The common garden experiment has been described at greater length elsewhere (Vojtech et al. 2007, Vojtech et al. 2008, Hautier et al. 2018b). Briefly, we established monocultures (n=5), all pairwise mixtures (n=10) and the full five-species mixtures (n=1) of five perennial grass species (Poaceae): Alopecurus pratensis L. (Al), Anthoxanthum odoratum L. (An), Arrhenatherum elatius (L.) P. Beauv. ex J. Presl & C. Presl (Ar), Festuca rubra ssp. commutata Gaud. (= Festuca nigrescens Lam.) (F), Holcus lanatus L. (H) (Lauber and Wagner 2001). Each species combination was replicated five times for a total of 80 plots. Species were sown from seeds at a total target density of 1000 seeds m-2 per plot divided equally among the species of each mixture (corrected based on the results of prior germination trials). Plants were established in 1 m2 plots on highly fertile soil (Garden humus, Ricoter, Aarberg, Switzerland). The experiment ran from April 2004 to June 2008. Plots were watered daily and regularly weeded throughout the duration of the experiment. During 2005 and 2006, plants were regularly fertilized with an NPK fertilizer corresponding to 15 g m-2 yr-1 of nitrogen to create highly productive conditions. In 2007, we divided the plots into four subplots of 50 x 50 cm (Fig. S1). In half of these subplots, we maintained the initial highly productive conditions by continuously adding the NPK fertilizer. In the other half of the subplots we reduced soil fertility by a combination of the cessation of fertilization and the addition of sucrose (in five applications of 500 g m-2 year-1 during 2007 and two applications of 625 g m-2 in 2008). Addition of a carbon source limits nutrient availability to plants and reduces productivity due to the immobilisation of nitrogen by soil micro-organisms (Killham 1994) and increases competition between micro-organisms and plants for nitrate and ammonium (Schmidt et al. 1997, Bardgett et al. 2003). Additionally, we crossed the productivity treatments with regular cutting of the canopy structure to create disturbed conditions (Hautier et al. 2018b). Calculating daily RGR per species throughout the growing season for the plots that were disturbed was not possible because of the limited number of samples between each cutting event. Here, we therefore analyse only the undisturbed productive and unproductive conditions.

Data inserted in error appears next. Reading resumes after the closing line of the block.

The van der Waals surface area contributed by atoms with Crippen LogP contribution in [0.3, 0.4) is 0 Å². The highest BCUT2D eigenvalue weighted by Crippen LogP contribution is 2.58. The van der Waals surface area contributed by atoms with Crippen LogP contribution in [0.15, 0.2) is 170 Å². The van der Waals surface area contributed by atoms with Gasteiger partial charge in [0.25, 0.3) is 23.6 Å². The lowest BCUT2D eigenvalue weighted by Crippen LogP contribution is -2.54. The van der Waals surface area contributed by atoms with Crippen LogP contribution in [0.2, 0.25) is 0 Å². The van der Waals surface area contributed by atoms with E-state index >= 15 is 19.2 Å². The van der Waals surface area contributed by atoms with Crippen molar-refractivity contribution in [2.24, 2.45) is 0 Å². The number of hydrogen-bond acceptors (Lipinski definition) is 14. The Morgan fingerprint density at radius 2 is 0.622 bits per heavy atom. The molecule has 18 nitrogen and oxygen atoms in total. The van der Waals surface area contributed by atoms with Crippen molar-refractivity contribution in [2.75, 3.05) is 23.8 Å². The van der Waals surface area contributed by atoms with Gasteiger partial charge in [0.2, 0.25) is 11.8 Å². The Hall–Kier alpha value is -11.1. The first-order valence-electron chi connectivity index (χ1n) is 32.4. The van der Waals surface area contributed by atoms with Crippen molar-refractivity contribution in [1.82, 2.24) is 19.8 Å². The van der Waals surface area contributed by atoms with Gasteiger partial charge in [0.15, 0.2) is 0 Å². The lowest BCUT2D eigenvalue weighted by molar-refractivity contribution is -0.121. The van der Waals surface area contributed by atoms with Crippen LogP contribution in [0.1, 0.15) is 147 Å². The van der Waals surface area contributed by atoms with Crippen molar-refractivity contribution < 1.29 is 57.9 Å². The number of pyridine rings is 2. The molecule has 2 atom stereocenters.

Data collection

On 10th-20th June 2008 (Days 161-171), after two years of treatment, aboveground plant biomass in the inner 30 x 30 cm of each subplot was harvested at soil level, sorted to species, dried at 80°C and weighed (hereafter biomass at harvest). To estimate daily RGR of each species in monoculture, aboveground plant biomass was harvested at soil level within 10 x 10 cm quadrats in the outer 10 cm surrounding the inner 30 x 30 cm of each subplot during sequential harvests on days 53, 67, 88, 109, 116, 123, 130, 145, 152, 162, and 171 in the year 2008. Day 171 was the peak standing biomass. Each time different randomly chosen quadrats were measured. One 10 x 10 cm quadrat was sampled from each subplot on each of the days listed. Each time a different randomly chosen quadrat was clipped in monoculture (Fig. S1). Harvested biomass samples were dried at 80°C and weighed. Soil cores were collected regularly during the growth season in 2008 and analysed for nitrate and ammonium concentrations (Labor für Boden- und Umweltanalytik, Thun, Switzerland). One soil core was collected randomly from one replicate of each monoculture, one replicate of each two-species mixtures and three replicates of the five-species mixtures. We measured plot level light interception ability in monoculture for each species and each nutrient treatment before the harvest in end-April 2008 as the percentage of transmitted photosynthetically active radiation (PAR) reaching the soil surface in the inner 30 x 30 cm of each subplot.

Usage Notes

harvest.date : date of the harvest

days: day in the year (Julian days)

Plot: plot number

species: name of the species abbreviated as follow: Alopecurus pratensis L. (Al), Anthoxanthum odoratum L. (An), Arrhenatherum elatius (Ar), Festuca rubra (F), Holcus lanatus L. (H)

abv.mass: aobeground biomass in 10x10 cm quadrats